Although to be blunt, that's not what's bothering me. What's bothering me is that the question itself was made to be intentionally too broad.

I'm not necessarily thrilled that the question is overly broad and the answer tries to pin down several different things at once - it seems to me that smaller questions and answers focused to the platform or the IDE alone would make more sense.

Then again, I'm not a C++ guy; I'm only giving my take on the matter. I'm not thrilled, but since I don't know enough about the subject material, I'm not going to jump immediately into the situation.

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+1 for your opinion. I am a C++ gold badge holder at least and doing C++ professionally... I wonder if I shall submit my answer, too.... I think it would be more fair if I stay away from that. –  lpapp Jul 12 at 19:34
    
'Then again, I'm not a C++ guy' For c++ it's a quite recurring pattern, with only small variations regarding the various mentioned IDE's. –  πάντα ῥεῖ Jul 12 at 20:10
    
@πάνταῥεῖ: no, there are many C++ IDEs (Visual Studio, Eclipse, QtCreator, KDevelop, Code Blocks, etc), various build system (qmake, cmake, automate, Makefiles, ninja, scon, etc), various compilers (gcc, mingw, msvc, clang, TI compiler, etc), various versions of it, various platforms (Linux, Mac, Windows, Android, ios, blackberry, QNX, etc), various architectures (x86, x86_64, x32), and I could enumerate. Any combination can occur, but then again these have already been answered. –  lpapp Jul 12 at 20:12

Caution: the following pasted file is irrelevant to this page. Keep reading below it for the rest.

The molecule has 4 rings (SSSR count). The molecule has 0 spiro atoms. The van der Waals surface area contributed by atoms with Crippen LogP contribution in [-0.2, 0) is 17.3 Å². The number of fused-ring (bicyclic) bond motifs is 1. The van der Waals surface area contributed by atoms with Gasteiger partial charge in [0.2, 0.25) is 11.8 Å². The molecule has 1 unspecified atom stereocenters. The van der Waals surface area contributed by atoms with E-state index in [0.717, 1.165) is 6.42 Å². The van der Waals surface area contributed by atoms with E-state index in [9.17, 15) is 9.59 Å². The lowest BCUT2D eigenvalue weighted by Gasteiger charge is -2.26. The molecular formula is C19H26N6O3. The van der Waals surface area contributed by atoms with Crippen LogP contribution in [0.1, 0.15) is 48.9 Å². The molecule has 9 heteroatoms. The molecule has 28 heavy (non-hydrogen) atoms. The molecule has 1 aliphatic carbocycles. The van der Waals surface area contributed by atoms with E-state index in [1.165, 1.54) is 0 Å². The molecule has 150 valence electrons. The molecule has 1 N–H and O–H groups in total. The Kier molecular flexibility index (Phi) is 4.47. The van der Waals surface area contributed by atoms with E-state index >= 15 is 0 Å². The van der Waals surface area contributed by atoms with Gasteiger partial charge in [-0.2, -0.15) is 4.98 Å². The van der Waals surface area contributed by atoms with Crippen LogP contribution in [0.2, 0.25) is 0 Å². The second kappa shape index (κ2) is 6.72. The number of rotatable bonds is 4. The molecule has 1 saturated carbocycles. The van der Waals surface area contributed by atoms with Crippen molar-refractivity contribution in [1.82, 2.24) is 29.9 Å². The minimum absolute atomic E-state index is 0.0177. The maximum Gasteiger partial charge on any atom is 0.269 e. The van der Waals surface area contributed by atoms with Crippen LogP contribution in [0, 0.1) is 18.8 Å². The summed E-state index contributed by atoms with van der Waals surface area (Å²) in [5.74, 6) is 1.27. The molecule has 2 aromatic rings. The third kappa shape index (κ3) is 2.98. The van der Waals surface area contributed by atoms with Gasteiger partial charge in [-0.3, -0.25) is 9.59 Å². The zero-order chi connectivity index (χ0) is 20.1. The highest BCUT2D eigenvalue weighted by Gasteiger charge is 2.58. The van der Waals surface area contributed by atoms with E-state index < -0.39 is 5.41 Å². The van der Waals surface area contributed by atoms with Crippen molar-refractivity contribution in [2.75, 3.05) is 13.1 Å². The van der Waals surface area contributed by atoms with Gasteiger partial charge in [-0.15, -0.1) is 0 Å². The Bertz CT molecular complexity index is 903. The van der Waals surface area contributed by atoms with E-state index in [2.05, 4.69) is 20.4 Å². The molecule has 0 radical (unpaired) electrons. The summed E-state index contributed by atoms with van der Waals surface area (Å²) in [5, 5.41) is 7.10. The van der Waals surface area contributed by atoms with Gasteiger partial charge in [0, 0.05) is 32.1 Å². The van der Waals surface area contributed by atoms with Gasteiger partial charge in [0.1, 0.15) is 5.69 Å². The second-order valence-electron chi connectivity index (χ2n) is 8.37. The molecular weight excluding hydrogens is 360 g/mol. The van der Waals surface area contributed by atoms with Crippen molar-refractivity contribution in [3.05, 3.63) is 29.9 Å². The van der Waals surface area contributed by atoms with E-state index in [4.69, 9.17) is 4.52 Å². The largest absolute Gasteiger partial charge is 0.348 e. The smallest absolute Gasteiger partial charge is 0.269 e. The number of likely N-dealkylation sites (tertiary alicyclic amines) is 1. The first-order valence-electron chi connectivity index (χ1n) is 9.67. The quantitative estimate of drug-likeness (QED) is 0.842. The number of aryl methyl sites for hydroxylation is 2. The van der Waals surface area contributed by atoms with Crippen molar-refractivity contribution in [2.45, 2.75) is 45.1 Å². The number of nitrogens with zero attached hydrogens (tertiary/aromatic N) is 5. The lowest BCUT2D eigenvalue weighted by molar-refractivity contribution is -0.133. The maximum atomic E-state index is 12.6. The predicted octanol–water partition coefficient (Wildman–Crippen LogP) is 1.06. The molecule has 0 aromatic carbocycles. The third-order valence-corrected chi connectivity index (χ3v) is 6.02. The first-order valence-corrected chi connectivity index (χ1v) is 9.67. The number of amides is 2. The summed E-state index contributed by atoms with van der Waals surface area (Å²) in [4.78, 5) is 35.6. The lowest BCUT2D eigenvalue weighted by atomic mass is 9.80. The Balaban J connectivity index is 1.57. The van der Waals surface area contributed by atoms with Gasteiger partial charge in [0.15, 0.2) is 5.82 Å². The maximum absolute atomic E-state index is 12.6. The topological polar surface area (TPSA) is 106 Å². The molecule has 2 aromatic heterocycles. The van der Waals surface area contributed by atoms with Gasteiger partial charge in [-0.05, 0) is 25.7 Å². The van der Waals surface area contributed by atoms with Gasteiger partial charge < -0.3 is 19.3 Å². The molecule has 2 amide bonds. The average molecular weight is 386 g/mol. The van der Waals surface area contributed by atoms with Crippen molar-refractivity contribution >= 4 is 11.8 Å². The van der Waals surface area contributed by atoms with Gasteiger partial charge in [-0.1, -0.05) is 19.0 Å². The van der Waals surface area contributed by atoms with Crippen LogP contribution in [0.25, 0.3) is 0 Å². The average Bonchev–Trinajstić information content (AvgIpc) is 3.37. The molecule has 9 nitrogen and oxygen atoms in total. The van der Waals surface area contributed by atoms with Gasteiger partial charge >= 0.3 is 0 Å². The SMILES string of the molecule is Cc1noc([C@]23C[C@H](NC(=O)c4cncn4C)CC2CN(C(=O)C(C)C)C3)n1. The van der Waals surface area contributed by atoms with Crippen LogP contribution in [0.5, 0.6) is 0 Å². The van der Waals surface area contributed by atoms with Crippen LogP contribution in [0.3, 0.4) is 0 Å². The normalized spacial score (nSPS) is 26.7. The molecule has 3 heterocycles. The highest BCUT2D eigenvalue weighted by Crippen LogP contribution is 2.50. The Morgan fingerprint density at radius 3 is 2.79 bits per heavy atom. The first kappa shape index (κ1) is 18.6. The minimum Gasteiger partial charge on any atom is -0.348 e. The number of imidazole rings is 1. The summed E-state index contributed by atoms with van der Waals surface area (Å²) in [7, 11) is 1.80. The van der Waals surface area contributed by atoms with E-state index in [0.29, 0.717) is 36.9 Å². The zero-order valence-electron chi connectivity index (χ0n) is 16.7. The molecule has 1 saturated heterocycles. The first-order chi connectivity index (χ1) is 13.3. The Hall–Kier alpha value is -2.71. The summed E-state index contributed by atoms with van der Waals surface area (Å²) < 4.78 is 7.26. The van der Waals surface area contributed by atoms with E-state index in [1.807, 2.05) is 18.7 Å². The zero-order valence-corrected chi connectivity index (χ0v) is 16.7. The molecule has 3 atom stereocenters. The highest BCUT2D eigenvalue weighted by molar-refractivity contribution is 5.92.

@FinalContest And it will always boil down to the actual underlying toolchain setting for include/library searchpath's, so what?!? Provide an appropriate dupe for the question. if you have one. –  πάντα ῥεῖ Jul 12 at 20:14
    
No, it will not; when you use an IDE, it is possible to set it up with IDE specific helper UI, but even if it was, you eliminated one factor out of the rest which is still too many. –  lpapp Jul 12 at 20:16
    
@FinalContest May be a point of being able to get and extract abstractions from an actual use case ... –  πάντα ῥεῖ Jul 12 at 20:18
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@FinalContest 'I am a C++ gold badge holder' You are so shiny! All of the puns intended :D ... –  πάντα ῥεῖ Jul 17 at 1:24